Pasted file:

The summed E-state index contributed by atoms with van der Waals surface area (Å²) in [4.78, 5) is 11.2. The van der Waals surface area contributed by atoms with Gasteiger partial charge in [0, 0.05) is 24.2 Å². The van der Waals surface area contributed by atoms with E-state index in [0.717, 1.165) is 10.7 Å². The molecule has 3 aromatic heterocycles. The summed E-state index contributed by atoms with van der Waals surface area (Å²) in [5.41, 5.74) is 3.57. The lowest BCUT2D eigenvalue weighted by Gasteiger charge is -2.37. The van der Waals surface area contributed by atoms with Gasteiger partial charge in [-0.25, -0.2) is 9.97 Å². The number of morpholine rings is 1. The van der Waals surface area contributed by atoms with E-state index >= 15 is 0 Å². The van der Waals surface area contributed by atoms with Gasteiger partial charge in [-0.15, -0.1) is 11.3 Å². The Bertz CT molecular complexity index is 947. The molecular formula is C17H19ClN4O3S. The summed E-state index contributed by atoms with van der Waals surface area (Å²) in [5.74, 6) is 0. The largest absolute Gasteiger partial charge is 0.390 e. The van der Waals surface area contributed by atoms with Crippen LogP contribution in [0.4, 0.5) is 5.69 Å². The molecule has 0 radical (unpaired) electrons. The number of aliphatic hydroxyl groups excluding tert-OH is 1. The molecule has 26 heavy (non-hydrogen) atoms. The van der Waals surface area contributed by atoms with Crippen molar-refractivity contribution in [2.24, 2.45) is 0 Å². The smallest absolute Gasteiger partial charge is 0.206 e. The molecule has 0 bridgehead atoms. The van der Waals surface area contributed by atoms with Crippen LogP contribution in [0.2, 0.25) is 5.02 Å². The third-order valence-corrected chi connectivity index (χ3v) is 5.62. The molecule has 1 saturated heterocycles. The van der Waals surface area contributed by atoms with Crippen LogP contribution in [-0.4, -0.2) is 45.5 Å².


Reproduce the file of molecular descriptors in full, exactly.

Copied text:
The summed E-state index contributed by atoms with van der Waals surface area (Å²) in [4.78, 5) is 11.2. The van der Waals surface area contributed by atoms with Gasteiger partial charge in [0, 0.05) is 24.2 Å². The van der Waals surface area contributed by atoms with E-state index in [0.717, 1.165) is 10.7 Å². The molecule has 3 aromatic heterocycles. The summed E-state index contributed by atoms with van der Waals surface area (Å²) in [5.41, 5.74) is 3.57. The lowest BCUT2D eigenvalue weighted by Gasteiger charge is -2.37. The van der Waals surface area contributed by atoms with Gasteiger partial charge in [-0.25, -0.2) is 9.97 Å². The number of morpholine rings is 1. The van der Waals surface area contributed by atoms with E-state index >= 15 is 0 Å². The van der Waals surface area contributed by atoms with Gasteiger partial charge in [-0.15, -0.1) is 11.3 Å². The Bertz CT molecular complexity index is 947. The molecular formula is C17H19ClN4O3S. The summed E-state index contributed by atoms with van der Waals surface area (Å²) in [5.74, 6) is 0. The largest absolute Gasteiger partial charge is 0.390 e. The van der Waals surface area contributed by atoms with Crippen LogP contribution in [0.4, 0.5) is 5.69 Å². The molecule has 0 radical (unpaired) electrons. The number of aliphatic hydroxyl groups excluding tert-OH is 1. The molecule has 26 heavy (non-hydrogen) atoms. The van der Waals surface area contributed by atoms with Crippen molar-refractivity contribution in [2.24, 2.45) is 0 Å². The smallest absolute Gasteiger partial charge is 0.206 e. The molecule has 0 bridgehead atoms. The van der Waals surface area contributed by atoms with Crippen LogP contribution in [0.2, 0.25) is 5.02 Å². The third-order valence-corrected chi connectivity index (χ3v) is 5.62. The molecule has 1 saturated heterocycles. The van der Waals surface area contributed by atoms with Crippen LogP contribution in [-0.4, -0.2) is 45.5 Å².